Preventing and Mitigating Cyber Losses
Data breaches—not just hackers breaking into networks, but especially the loss or theft of devices and paper-based data—remain a company’s most commonplace cyber risk. Nugent prescribed several key steps for protecting businesses:

  1. Moderate your data diet. Take in only the information you need, discard it when you don’t need it, and never share it unless the other party needs it and you are authorized to provide it.
  1. Protect sensitive data. Physical security remains very important—so lock your cabinets and office doors. Implement robust firewalls, encryption, and other forms of network security. Protect mobile devices used by employees with encryption, the ability to remotely “wipe” the device if it’s lost or stolen, and ideally by not allowing sensitive data to be loaded onto the device in the first place.
  1. Have a written security plan. An information security plan should document what sensitive information you handle—what you receive, what you keep, and what you send—how you protect it, and what you do in case of a breach.
  1. Have a breach response plan. Eliminate finger-pointing by knowing who is responsible for what, when must notification be provided, and who must be notified. Take steps to ensure regulator and contractual compliance. Recognize that nothing is “off the record” and that it takes effective response to protect your reputation and your business.

Risk Transfer for Cyber Liability
Cyber insurance represents another key way to prepare for the threat of cyber-attack. But companies must do their homework to figuring out what coverage to pursue—and how their risk management efforts can translate into lower costs for risk transfer solutions.

Going through the application process is an important first step, said Scott Hammesfahr, who specializes in cyber liability underwriting for Zurich North America. Completing an application serves three main goals.  First, it facilitates communication between departments that may not work together regularly such as IT, HR, Legal, and Risk Management. Second, it will set pricing expectations for risk transfer solutions allowing for better budgeting.  Finally, it highlights the sorts of controls that underwriters feel most contribute to effective risk management.  Underwriters and agents often can provide guidance on where the company should improve cyber risk management—including recommending third-party technical consultants to implement better controls that in turn can reduce the cost of transferring cyber risk.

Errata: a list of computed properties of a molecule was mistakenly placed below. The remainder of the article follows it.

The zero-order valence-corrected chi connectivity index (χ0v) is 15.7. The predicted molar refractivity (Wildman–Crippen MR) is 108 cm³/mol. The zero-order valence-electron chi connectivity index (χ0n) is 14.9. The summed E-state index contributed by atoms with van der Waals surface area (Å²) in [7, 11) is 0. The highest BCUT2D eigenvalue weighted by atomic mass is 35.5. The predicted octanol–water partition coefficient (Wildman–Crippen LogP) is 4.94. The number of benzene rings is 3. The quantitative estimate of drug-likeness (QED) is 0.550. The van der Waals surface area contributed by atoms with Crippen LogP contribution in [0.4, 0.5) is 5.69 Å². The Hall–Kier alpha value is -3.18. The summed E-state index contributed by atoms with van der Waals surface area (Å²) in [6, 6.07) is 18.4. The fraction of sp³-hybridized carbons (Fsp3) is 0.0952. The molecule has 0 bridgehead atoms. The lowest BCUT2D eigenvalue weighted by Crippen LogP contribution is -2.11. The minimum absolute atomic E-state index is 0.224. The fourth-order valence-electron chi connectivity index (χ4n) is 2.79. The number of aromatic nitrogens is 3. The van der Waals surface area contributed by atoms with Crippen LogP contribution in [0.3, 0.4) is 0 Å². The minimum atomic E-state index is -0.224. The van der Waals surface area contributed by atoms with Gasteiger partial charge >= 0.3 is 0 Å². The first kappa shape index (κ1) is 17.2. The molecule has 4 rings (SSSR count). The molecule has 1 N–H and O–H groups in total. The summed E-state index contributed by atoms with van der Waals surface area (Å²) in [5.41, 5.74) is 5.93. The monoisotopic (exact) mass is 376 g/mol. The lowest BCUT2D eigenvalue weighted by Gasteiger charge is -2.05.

People, processes, and technology are all important factors in the underwriting of cyber risk coverage, Hammesfahr explained. Companies should have qualified employees with clear accountability for data security and privacy, training should be formalized, and efforts must be coordinated across internal departments. Formal processes should encompass security and privacy policies, regulatory compliance, disaster recovery planning, network mapping, password management, physical records, and more. Technology should “establish the front line of defense with the right technology security tools and products such as firewalls, encryption, monitoring tools, and established redundancies,” he said.

Cyber risk transfer solutions vary by carrier, so companies seeking to purchase cyber insurance coverage should pay close attention to what is covered, Hammesfahr said. Key questions to ask include:

  • Does coverage extend to third-party service providers?
  • Is there coverage for the actions of rogue employees?
  • Are there sub-limits built into the coverage form?
  • Does privacy breach coverage apply regardless of applicable notice laws?

By John W. DeWitt, reprinted from PropertyCasualty360

Do you have questions about Cyber Liability and protection for your business?  Call ACBI today to be sure you are properly covered.